At the beginning of WWII there was considerable concern about the number of casualties caused by gas attacks in WWI. Because of that, during WWII critical facilities were provided with gas filtering capabilities so that they could function and survive in case of a gas attack. They apparently weren't called 'filters' though, based on the labels and the building diagrams we have they were referred to as 'gas collectors' and mounted in 'collector rooms'. Two structures on Artillery Hill were modified to provide protection from poison gas attacks, and two new structures had gas protection designed in. At the time these were designed and built it's likely that no one involved knew about the radiation dangers from the then 'Top Secret' atomic bomb program, but it turned out that the filtering used for gas would also work for radioactive fallout. Because these types of structures were also designed to be protected from shell fire, the radiation protection was even better; the collectors would remove any radioactive fallout/dust, they all had thick (1.5 to 5 feet) concrete walls and ceilings and they all had earth at least over them, and in all but one case around the walls as well. This was probably enough to block any radiation from coming in through the walls or ceilings. One built into a hill side has a 5 foot thick concrete ceiling covered with 25 feet of dirt, and dirt on all sides, with only a tunnel access.
The basic principles of the gas protection systems in all 4 were very similar, but the details varied. Click the image at right for a representative diagram showing the basic design with some notes. It's also available as a PDF file. One critical requirement is that the building maintain 'positive pressure' where the air pressure inside is higher than it is outside, that way any leaks would let clean air out rather than potentially contaminated air in. While the pressure difference didn't need to be very much, it did require that there be an airlock that would allow personnel going in and out to equalize the pressure without depressurizing the entire facility. All of the structures had pressure relief vents with a one way flapper valve on them, usually in the airlock. These valves worked the same way as dryer vent pipes today, where the air pressure would simply lift the valve plate and let air blow by, the difference is that these flappers are steel instead of the plastic or light sheet metal on dryer vents, meaning it needed more pressure to open them. The weight of the flapper valve determined the pressure difference. All of the systems had a way to bypass the air filter allowing fresh air to be blown in the facility without using the filter when it wasn't needed.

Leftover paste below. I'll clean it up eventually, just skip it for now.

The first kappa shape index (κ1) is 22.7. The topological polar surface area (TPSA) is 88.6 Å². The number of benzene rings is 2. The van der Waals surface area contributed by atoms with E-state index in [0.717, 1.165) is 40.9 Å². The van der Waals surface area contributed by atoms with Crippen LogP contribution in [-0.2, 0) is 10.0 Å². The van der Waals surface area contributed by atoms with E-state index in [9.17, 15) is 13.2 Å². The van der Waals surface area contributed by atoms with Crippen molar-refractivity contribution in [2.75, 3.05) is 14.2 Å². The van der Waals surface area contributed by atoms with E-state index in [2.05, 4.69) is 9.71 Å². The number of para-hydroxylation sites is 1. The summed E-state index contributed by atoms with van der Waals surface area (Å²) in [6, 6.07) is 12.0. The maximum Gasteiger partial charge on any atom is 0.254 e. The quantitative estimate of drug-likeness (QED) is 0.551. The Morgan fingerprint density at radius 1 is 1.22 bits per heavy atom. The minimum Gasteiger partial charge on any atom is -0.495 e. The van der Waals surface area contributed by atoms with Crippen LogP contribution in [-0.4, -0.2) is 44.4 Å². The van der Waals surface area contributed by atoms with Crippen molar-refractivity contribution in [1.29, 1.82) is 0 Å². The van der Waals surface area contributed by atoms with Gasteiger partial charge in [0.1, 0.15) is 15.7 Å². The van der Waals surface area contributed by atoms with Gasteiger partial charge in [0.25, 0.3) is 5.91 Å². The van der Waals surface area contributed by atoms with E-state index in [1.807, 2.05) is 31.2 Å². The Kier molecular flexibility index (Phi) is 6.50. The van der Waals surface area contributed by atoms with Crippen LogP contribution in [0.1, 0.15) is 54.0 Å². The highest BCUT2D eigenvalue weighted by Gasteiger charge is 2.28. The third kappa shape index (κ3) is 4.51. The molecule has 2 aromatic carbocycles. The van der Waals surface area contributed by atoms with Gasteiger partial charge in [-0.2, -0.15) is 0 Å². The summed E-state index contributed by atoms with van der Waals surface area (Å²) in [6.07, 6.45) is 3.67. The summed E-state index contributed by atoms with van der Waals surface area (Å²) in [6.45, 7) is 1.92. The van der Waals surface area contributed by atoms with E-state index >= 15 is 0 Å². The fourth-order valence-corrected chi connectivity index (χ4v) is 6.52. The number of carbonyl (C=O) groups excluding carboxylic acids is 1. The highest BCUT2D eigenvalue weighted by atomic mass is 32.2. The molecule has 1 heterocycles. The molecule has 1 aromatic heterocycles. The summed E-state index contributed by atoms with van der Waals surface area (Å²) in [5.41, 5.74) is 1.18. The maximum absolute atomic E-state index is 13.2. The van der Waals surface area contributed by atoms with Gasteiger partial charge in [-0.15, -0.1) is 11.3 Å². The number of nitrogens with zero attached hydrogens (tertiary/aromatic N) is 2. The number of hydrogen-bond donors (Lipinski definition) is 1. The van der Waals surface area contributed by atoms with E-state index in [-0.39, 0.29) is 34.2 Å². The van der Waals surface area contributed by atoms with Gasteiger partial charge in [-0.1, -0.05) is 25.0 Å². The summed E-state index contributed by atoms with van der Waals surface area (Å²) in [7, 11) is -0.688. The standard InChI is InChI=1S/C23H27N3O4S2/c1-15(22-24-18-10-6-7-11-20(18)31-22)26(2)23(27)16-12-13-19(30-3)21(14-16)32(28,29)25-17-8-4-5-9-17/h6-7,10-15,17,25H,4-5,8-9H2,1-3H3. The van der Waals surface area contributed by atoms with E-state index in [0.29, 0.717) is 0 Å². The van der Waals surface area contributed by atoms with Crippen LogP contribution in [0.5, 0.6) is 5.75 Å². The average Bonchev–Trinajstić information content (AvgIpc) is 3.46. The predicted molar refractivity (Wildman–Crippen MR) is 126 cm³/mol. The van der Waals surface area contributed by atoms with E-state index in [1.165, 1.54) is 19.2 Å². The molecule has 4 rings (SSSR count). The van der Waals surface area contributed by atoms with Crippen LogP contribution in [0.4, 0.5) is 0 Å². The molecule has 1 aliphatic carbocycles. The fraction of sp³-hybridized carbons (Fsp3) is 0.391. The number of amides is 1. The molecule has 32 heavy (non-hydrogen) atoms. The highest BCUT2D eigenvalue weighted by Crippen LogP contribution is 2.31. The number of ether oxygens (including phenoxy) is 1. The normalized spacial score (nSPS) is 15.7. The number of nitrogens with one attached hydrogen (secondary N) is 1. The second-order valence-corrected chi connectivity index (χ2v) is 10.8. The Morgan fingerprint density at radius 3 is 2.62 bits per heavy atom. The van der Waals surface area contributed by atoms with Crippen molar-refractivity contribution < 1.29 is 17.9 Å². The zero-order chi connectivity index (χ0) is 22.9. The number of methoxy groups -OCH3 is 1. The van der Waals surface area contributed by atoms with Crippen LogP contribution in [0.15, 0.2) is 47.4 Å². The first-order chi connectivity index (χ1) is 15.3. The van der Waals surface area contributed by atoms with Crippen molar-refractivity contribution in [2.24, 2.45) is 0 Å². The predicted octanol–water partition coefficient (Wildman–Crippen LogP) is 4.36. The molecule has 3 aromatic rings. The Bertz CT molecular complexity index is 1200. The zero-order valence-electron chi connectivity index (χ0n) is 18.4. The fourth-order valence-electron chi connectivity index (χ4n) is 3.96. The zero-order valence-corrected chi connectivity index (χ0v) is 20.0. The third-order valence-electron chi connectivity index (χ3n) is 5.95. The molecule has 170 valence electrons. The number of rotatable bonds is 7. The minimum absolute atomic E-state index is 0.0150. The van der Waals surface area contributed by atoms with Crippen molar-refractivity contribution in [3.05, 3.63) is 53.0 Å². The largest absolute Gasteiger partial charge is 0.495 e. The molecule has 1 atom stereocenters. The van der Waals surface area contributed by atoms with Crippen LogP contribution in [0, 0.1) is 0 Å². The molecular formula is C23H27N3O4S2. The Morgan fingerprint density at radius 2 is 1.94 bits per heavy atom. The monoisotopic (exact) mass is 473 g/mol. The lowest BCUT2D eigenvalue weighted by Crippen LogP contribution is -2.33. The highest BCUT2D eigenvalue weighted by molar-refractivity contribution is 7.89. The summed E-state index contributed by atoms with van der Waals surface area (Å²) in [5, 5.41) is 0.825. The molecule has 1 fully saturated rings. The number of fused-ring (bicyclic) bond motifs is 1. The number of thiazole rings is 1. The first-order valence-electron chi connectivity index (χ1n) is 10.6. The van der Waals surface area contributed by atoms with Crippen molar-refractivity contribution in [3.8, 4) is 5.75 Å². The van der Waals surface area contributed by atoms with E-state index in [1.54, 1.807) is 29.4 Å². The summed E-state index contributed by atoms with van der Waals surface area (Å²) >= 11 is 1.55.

The airlock was also the logical place to put the decontamination system since anyone coming in would need to be cleaned off before entering the main portion of the facility. The decontamination system consisted of a vertical 6 inch cast iron pipe with some fittings. Small holes were drilled in the pipe and the fittings which would allow pressurized air to blow on someone standing in front of it. An air intake pipe would suck up the contaminated air and return it to the collectors to be filtered again. Since poison gas/powder is heavier than air the intakes were usually very near the floor. Theoretically this would blow the contaminates off of the person and their clothing/equipment, then suck the contaminates back to the filter instead of letting them swirl around in the airlock. This probably worked OK in dry weather, but if the person coming in had been out in the rain (which happens a lot around here) the contaminates may have stuck to their clothing and other steps would probably be necessary. All the airlocks had a switch that turned on a blower if needed and operated two valves on the air lines. One valve would shut off the normal intake lines bringing in fresh air from the outside and cause the pumps to suck in air from the intake in the airlock, the other would shut off filtered air to the facility and cause it all to blow into the airlock, through the decon system. Since all the air that would normally go into the full structure was blowing through the small airlock, it was probably fairly well pressurized with a high rate of flow.